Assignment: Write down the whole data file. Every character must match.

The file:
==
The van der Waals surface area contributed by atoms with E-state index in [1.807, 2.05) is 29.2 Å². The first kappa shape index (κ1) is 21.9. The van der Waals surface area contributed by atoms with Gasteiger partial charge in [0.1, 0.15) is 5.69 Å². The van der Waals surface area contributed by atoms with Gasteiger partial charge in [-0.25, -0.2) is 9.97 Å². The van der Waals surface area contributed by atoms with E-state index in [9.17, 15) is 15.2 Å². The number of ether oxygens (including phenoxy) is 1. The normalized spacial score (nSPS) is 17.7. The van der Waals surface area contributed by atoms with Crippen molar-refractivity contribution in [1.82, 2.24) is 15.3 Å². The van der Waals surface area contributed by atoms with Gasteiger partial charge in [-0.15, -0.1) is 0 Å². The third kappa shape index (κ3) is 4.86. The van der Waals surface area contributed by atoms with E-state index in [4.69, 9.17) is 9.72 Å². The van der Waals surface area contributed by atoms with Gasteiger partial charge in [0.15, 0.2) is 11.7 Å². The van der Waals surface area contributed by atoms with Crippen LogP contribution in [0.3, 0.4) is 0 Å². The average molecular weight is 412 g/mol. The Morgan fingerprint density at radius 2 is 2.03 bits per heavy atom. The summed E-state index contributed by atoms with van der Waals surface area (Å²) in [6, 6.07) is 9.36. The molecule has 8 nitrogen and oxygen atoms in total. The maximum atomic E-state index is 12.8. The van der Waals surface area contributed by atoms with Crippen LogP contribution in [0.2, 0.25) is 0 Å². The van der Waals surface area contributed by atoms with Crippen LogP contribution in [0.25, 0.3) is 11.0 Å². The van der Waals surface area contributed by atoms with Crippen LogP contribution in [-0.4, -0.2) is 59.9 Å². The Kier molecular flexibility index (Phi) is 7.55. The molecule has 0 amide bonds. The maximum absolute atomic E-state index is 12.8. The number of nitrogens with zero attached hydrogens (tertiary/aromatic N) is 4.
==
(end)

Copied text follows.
The van der Waals surface area contributed by atoms with E-state index in [1.807, 2.05) is 29.2 Å². The first kappa shape index (κ1) is 21.9. The van der Waals surface area contributed by atoms with Gasteiger partial charge in [0.1, 0.15) is 5.69 Å². The van der Waals surface area contributed by atoms with Gasteiger partial charge in [-0.25, -0.2) is 9.97 Å². The van der Waals surface area contributed by atoms with E-state index in [9.17, 15) is 15.2 Å². The number of ether oxygens (including phenoxy) is 1. The normalized spacial score (nSPS) is 17.7. The van der Waals surface area contributed by atoms with Crippen molar-refractivity contribution in [1.82, 2.24) is 15.3 Å². The van der Waals surface area contributed by atoms with Gasteiger partial charge in [-0.15, -0.1) is 0 Å². The third kappa shape index (κ3) is 4.86. The van der Waals surface area contributed by atoms with E-state index in [4.69, 9.17) is 9.72 Å². The van der Waals surface area contributed by atoms with Gasteiger partial charge in [0.15, 0.2) is 11.7 Å². The van der Waals surface area contributed by atoms with Crippen LogP contribution in [0.3, 0.4) is 0 Å². The average molecular weight is 412 g/mol. The Morgan fingerprint density at radius 2 is 2.03 bits per heavy atom. The summed E-state index contributed by atoms with van der Waals surface area (Å²) in [6, 6.07) is 9.36. The molecule has 8 nitrogen and oxygen atoms in total. The maximum atomic E-state index is 12.8. The van der Waals surface area contributed by atoms with Crippen LogP contribution in [0.2, 0.25) is 0 Å². The van der Waals surface area contributed by atoms with Crippen LogP contribution in [0.25, 0.3) is 11.0 Å². The van der Waals surface area contributed by atoms with Crippen LogP contribution in [-0.4, -0.2) is 59.9 Å². The Kier molecular flexibility index (Phi) is 7.55. The molecule has 0 amide bonds. The maximum absolute atomic E-state index is 12.8. The number of nitrogens with zero attached hydrogens (tertiary/aromatic N) is 4.